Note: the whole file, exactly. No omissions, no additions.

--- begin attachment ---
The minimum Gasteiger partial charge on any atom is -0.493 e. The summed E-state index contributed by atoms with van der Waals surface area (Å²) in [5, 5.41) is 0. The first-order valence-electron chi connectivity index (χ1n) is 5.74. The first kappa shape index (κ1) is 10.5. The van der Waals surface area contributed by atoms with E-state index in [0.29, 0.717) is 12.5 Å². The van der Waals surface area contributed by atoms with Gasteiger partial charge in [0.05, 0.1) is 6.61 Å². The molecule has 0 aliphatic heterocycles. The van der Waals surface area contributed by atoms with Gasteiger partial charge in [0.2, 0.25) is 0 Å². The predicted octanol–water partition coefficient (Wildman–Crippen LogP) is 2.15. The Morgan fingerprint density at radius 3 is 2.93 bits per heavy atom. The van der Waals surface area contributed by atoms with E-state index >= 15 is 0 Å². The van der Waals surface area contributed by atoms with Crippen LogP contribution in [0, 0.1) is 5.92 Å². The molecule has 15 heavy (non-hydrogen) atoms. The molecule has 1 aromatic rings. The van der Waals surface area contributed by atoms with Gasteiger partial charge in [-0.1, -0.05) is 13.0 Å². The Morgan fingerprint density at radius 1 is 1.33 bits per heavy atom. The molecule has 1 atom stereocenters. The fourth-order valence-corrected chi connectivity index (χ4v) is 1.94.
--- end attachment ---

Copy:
The minimum Gasteiger partial charge on any atom is -0.493 e. The summed E-state index contributed by atoms with van der Waals surface area (Å²) in [5, 5.41) is 0. The first-order valence-electron chi connectivity index (χ1n) is 5.74. The first kappa shape index (κ1) is 10.5. The van der Waals surface area contributed by atoms with E-state index in [0.29, 0.717) is 12.5 Å². The van der Waals surface area contributed by atoms with Gasteiger partial charge in [0.05, 0.1) is 6.61 Å². The molecule has 0 aliphatic heterocycles. The van der Waals surface area contributed by atoms with Gasteiger partial charge in [0.2, 0.25) is 0 Å². The predicted octanol–water partition coefficient (Wildman–Crippen LogP) is 2.15. The Morgan fingerprint density at radius 3 is 2.93 bits per heavy atom. The van der Waals surface area contributed by atoms with E-state index >= 15 is 0 Å². The van der Waals surface area contributed by atoms with Crippen LogP contribution in [0, 0.1) is 5.92 Å². The molecule has 15 heavy (non-hydrogen) atoms. The molecule has 1 aromatic rings. The van der Waals surface area contributed by atoms with Gasteiger partial charge in [-0.1, -0.05) is 13.0 Å². The Morgan fingerprint density at radius 1 is 1.33 bits per heavy atom. The molecule has 1 atom stereocenters. The fourth-order valence-corrected chi connectivity index (χ4v) is 1.94.